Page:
UPDATE [Nov. 12, 2014 at 7:35 p.m. EST]: More oddness: The Atari games on Ebay have dropped from 96 to 94 lots, including the $850 E.T. game with 30 bids. More updates to the listing that Ebay is now checking?
UPDATE [Nov. 10, 2014 at 9:00 p.m. EST]: I took this post down on November 8th because the “mystery of the missing games” had been resolved with a practical simplicity that was embarrassing to me. At my friend Bill Caraher’s encouragement today, I’ve decided to put the post back. It’s part of the strange story of the Atari games at Alamogordo and serves perhaps as a reminder that media can overreact to things of (at times) inflated/conflated importance.
UPDATE [Nov. 8, 2014 at 11:20 a.m. EST]: I learned from the seller that the listings were temporarily down because he needed to add photos of the certificates of authenticity. Ebay’s policy is to review any such changes and must approve them prior to restoring the items for bidding.
UPDATE [Nov. 8, 2014 at 9:00 a.m. EST]: All 96 games are now back on Ebay with their current level of bidding (including the boxed E.T. game currently going for $730 with 5 days to go in the auction).
On November 4, 2014, the city of Alamogordo, New Mexico listed 96 Atari games on Ebay, games that had been recovered from the landfill excavation on April 26th that had been dumped there in 1983. Although I have/had no intention of bidding/purchasing any of the lots, I do have an interest in what happens to the games, which you can read about here.
When I checked the auctions this morning at around 11:00 a.m. Eastern Standard Time, I noticed that the lots had dropped from 96 games to 71 games. This was odd, because none of the lots listed had a “Buy Now” option, and all lots were originally listed as 10-day auctions with minimum bids. Over the course of a couple of hours, I watched as the lots continued to be delisted. As of this writing at 4:30 p.m. Eastern, there are 19 lots remaining. What’s strange about that is that these 19 games have remained up for a few hours now with no further action taken. Eighteen of the 19 games have at least one bid, and a boxed Asteroids game (Alamogordo city inventory number 8151) is leading the pack at US$510 with 13 bids. What else is available for sale right now?
Asteroids (4 games), Defender (1 game), Missile Command (9 games), Phoenix (1 game), Star Raiders (with controller, 1 game), Swordquest (1 game), Warlords (2 games).
What’s missing? Most notably all of the boxed and loose copies of E.T.
The Ebay seller is “tbhs575”, shorthand for the Tularosa Basin Historical Society, which will receive 20% of the proceeds of sales of the games. The City of Alamogordo will receive 80% of the proceeds [seller comment].
So what’s going on? Here are some theories, and they are just that: theories. The Punk Archaeology team hopes to hear back from a few sources to learn what happened, but for now it’s a mystery, a plot twist worthy of Christopher Nolan. What might have happened to the games?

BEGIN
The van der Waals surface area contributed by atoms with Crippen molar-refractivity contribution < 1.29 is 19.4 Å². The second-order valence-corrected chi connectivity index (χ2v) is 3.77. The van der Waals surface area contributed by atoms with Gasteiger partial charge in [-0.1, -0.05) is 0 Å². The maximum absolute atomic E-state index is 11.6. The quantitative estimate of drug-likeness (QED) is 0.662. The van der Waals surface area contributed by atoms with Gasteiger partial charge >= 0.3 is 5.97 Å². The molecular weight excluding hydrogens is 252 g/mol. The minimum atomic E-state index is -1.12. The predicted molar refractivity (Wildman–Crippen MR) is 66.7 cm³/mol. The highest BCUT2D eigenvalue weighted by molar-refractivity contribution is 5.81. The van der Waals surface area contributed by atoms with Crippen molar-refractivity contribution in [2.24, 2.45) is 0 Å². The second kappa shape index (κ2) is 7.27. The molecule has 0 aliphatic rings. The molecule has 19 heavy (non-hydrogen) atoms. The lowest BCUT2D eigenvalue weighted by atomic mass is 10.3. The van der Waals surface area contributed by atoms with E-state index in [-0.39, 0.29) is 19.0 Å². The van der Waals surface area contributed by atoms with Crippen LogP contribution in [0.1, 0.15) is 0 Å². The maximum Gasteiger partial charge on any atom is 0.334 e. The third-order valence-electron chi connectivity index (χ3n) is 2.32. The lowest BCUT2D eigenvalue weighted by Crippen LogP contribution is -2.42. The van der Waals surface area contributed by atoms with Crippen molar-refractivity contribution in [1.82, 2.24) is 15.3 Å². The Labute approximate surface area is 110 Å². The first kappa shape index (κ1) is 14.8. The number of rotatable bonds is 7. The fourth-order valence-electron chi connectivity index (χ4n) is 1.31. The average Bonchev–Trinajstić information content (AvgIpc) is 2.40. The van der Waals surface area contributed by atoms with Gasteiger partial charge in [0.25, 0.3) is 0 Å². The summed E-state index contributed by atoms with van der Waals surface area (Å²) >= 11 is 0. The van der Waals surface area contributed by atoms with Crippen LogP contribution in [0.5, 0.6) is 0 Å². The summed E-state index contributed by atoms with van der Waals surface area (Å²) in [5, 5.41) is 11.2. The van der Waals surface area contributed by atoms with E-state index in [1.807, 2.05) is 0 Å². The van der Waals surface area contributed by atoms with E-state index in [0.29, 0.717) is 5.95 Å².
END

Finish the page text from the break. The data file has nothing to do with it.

Theory 1: Somebody reported these games as being “toxic”, and Ebay delisted them as a violation of its Terms of Service. I don’t know if this is the case, seeing as 19 games remain up for bidding, and the seller has not been banned.
Theory 2: There is a private buyer who made an offer the seller couldn’t refuse. This is a possibility, and that buyer bought most (but not all) of the lots, and did so anonymously.
Theory 3: Most of the games were hidden/delisted by the seller so that they could be updated in some way. Some of the games that are still up have comments from prospective bidders asking why the games cannot be shipped outside of the U.S., so perhaps shipping data is being added.
Theory 4: [UPDATED] One of my archaeologist friends who has more common since that I do (for today anyway) posited that Ebay delisted most of the Atari games perhaps because of suspicious bid patterns. My colleague noticed that “there are some bidders who seem to have never bid on anything but these. The bids make no sense. Why is one Asteroids at $500 and another at $50? Collectors aren’t that stupid. No one would have found one Asteroids box, but missed the twelve others listed.”
I’ll blog more here as I learn more about what’s going on. This is not normal auction behavior, and one colleague who tracks the sale of antiquities thinks that this rapid delisting is indeed a telling sign that a private bidder came forward with an offer. Time will tell if that’s the winning theory, but I do think Theory 4 (suspicious bidding activity) might ultimately be the correct one.
You can keep an eye on these auctions, too, by clicking here.
UPDATE! [5:05 p.m. EST, Nov. 7, 2014]: Mark Murray contacted me on Twitter to say that he’d written to the seller who replied, “Nothing has been pulled. I’m contacting ebay right now.” I’ll keep you posted as I learn more.
Andrew Reinhard, Archaeogaming